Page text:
By Katie Dahlstrom
---- — CLINTON — Imagine the holidays in Clinton without thousands of lights sparkling against the night sky in Eagle Point Park. It's a scenario the Symphony of Lights board doesn't want to realize, but fears is closer than ever because of the declining number of volunteers.
The annual holiday lights festival hosted by the Jaycees has seen dwindling volunteer turnout for setup and tear down of the event. Partnered with a high number of board vacancies, the current board members worry what could become of the Symphony of Lights if the community does not become more involved.
Marketing chairman Jason Balinski said not holding the event for a year to regroup and garner more community support was suggested at a recent board meeting. While it's not a serious consideration for this winter's event, Balinski said the fact that board members floated the idea to suspend the event shows their frustration.
"I wouldn't say we're quite on the verge of giving it up like we did with the Fourth of July festival, but having seen that people picked up the Fourth of July festival, it would be nice to get people to pick us up before we fail to provide as good of an event as we have in the past," he said.
Work for the Symphony of Lights starts to gain momentum around July. Setup occurs for six weekends before the event debuts and tear down reaches into March.
For the past two years, the Ashford University baseball team made up 75 percent of the setup volunteers. The event's success also is tied to volunteer electricians. Without these volunteers, organizers said they would be hard-pressed to get the event up to snuff in time for Thanksgiving.
"We really want to maintain the quality of the event we put on. We don't really want to just put out 50 percent of the lights and have people upset that we only had 50 percent of the lights out. We'd rather put 100 percent up and have a successful event," Balinski said.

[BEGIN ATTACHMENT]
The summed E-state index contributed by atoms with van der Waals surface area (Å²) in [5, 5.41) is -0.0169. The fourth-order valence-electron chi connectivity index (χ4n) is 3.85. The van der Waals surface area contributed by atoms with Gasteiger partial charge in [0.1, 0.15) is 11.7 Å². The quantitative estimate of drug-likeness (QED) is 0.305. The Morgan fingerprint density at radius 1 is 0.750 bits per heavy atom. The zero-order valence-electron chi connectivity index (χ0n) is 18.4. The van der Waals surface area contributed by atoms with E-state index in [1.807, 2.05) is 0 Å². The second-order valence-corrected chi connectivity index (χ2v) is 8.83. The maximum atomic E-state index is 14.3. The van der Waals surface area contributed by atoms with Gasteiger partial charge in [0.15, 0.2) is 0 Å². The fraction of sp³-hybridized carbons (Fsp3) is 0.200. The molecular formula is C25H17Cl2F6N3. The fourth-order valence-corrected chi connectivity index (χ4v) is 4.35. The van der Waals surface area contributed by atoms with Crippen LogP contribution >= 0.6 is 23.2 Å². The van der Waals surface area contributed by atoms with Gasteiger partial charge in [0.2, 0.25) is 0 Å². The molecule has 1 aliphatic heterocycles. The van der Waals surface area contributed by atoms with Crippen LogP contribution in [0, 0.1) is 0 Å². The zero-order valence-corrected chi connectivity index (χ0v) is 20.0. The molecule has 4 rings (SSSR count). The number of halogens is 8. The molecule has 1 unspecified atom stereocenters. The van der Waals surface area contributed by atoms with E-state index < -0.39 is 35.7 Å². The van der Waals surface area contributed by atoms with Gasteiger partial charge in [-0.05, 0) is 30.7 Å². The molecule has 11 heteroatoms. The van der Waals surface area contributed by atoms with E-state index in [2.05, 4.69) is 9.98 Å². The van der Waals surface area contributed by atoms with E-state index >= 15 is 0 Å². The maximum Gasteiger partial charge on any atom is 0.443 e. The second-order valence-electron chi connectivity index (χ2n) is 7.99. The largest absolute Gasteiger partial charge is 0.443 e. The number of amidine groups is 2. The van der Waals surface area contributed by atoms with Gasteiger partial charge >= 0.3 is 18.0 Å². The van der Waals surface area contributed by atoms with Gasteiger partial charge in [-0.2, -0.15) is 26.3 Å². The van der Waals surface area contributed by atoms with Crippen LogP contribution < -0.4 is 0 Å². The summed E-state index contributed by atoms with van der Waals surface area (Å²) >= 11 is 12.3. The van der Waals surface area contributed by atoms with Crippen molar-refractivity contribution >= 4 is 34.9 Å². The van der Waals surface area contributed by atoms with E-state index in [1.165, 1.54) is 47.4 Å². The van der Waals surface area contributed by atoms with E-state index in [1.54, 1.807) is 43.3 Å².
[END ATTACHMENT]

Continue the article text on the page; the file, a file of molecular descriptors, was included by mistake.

Reuel Lawburgh, the display and volunteer chairman, echoed Balinski's concerns. He said the event has no shortage of attendees, but needs more people to contribute in the weeks beforehand to ensure it can operate at 100 percent.
"We go back and forth. We want to put the show on. People come from far away to see it, it's a big driver for our scholarship program and it's a tradition with a lot of families, but that lack of volunteers has made it difficult," Lawburgh said.
In addition to volunteers to help in the weeks before and after the event, new Symphony of Lights board members are also in high demand. Nine of the 15 board member positions are vacant, which has left the current board members taking on more responsibilities and dedicating larger chunks of time to throwing a successful event.
Board members are looking for anyone who wants to volunteer, join the board or get involved in any capacity in order to secure the event's continued success.
"I'm of the opinion that if we got a large influx of people to help now, it would save the event for years to come because inevitably some of the people would gain the appreciation for what goes on behind the scenes and the attachment to the pride they get from having it become a success," Balinski said.
For more information on volunteering or joining the board, visit Symphonyoflights.org or contact Balinski at email@example.com.